Achilles now has nothing to do but choose his own fate, and fight brutally until he either leaves the battle and achieves nostos, or kills Hector and achieves kleos, while also sealing his own fate to die in the war. However, the ominous threat of his own death does not prevent Achilles from fighting valiantly. He slaughters rapidly and brutally, carving a clear path through the Trojans to Troy and to his own kleos. His incredible aristeia is fueled by a total, overwhelming desire to “meet...that Hector who destroyed the dearest life [he knew]” and kill him in battle (18.135-136). Despite his full awareness that killing Hector will destroy any
Alongside Achilles’ responsibility for Patroclus’ fate, Hector also holds accountable too because in book 16, Hector talks to Patroclus about entering into the Trojan War; however, Patroclus fell gullible to Hector’s actions, and Hector turned out to be deceiving by stabbing him (being Patroclus) in the bowel and eventually killing him. Hector, and Achilles influenced fate among mortals, like Patroclus, so they could protect themselves until the end when Achilles frightens Hector with the dramatic irony, which seals his fate too. This paragraph defined the shape, which fate takes in the lives of other by peer influence created by characters who were considered high strength warriors followed by the backfiring of trying to keep them self alive. (This being Hector’s
She says that if doesn’t go to Troy, he will find a wife, have children, and live a long life. Although, if he stays home, he won’t be remembered by future generations of his family. However, if he fights at Troy, he will be remembered for generations, but he will die. Both of these versions of the story show that Achilles wants to be remembered for glory no matter what. Since the movie is based off The Iliad, there are a lot of things that are in both.
The phrase derives from the story of Achilles, a famous greek war hero who had no way of being defeated, except for his heel. It was his weakness. As a baby his mother dunked him in the River Styx, which gave anything that touched it invulnerability. As she dunked him, she held the boy by his heel, meaning his heel was still weak. In the end this weakness caused his death.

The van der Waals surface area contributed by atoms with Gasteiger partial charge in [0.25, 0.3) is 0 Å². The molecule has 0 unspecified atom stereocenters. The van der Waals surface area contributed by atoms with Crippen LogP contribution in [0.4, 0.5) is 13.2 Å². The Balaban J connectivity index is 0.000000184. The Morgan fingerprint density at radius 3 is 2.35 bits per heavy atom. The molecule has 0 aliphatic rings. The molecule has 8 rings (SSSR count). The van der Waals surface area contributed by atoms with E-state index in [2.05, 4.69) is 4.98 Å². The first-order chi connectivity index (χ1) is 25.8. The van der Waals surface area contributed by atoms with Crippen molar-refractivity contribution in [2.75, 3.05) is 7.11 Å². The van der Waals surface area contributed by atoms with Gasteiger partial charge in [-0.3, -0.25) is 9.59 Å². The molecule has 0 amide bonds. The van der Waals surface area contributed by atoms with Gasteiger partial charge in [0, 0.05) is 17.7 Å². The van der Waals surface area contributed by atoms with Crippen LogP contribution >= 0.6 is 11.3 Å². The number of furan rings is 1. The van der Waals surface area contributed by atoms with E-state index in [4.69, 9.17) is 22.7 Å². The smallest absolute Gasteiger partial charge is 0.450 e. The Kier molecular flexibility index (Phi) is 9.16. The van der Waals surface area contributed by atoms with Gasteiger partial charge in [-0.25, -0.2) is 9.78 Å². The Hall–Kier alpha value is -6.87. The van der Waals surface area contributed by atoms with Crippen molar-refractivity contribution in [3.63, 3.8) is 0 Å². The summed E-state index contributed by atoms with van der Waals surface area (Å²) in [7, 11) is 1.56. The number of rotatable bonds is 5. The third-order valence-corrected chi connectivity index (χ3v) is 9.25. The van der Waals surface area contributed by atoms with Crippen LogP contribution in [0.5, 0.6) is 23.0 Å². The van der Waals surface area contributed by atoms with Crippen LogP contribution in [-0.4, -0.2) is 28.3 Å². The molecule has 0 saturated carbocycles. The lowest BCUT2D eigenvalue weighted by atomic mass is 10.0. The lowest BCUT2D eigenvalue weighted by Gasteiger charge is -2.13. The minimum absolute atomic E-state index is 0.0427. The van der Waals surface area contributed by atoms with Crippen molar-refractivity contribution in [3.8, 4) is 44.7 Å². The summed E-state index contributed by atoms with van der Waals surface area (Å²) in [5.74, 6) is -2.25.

Odysseus shows yet another time throughout his journey that he is willing to risk his life and the life of others to be remembered. Achilles is warned by his mother about what will happen if he goes to Troy to fight. “If you stay in Larissa, you will find peace. You will find a wonderful woman, and you will have sons and daughters, who will have children. And they'll all love you and remember your name.
It can be implied that Achilles wants to tell the horse Xanthus that it is his own decision; he chooses to risk his life fighting again as a hero in the battle and dying with his glory – not because of the destiny itself that forces him to stay at Troy and die in the war. In book 21, there are two important scenes which are vital examples to be discussed. The first example is the scene that Achilles speaks to the Trojan prince Lycaon on the battlefield as he rejects Lycaon’s plea of life. For this moment, Achilles seems to be aware of the death, since he replies to the Trojan prince: “Yes, my friend, you die too. Why make such a song about it?
Although, if he stays home, he won’t be remembered by future generations of his family. However, if he fights at Troy, he will be remembered for generations, but he will die. Both of these versions of the story show that Achilles wants to be remembered for glory no matter
Achilles is also described by his men as a power figure when the poem says “These were his words,/ and all Achaeans gave a roar of joy/ to hear the Prince abjure his rage.” (R 23-35). The Greeks hearing Achilles return, gain strength, will and perseverance to carry on the war. The responsibility that Achilles takes plays massive role, affecting the men 's actions throughout the
Later Achilles threatens to quit the war since he has nothing against the Trojans. He says that he only fights because Agemenom tells him too. King Agamemnon answered: Indeed, sir all that you say is fair and right. But this man wishes to be above all to rule everyone, to be King over everyone to order everyone- and there is someone who will not obey, I
In this story, the final years of the Trojan War are described and explained from different sides. The book’s main focus is on the Achaean side, specifically the character Achilles, in whom we can see correlations with Joseph Campbell’s Hero With A Thousand Faces and the Homeric Pattern. Achilles was seen as one of the biggest heroes of his day, however, some people today disagree. After examining Achilles’ actions and motivations throughout the story, it can be seen that he is not the hero his people believed him to be. Achilles is the son of the goddess Thetis, and therefore one of the strongest immortals.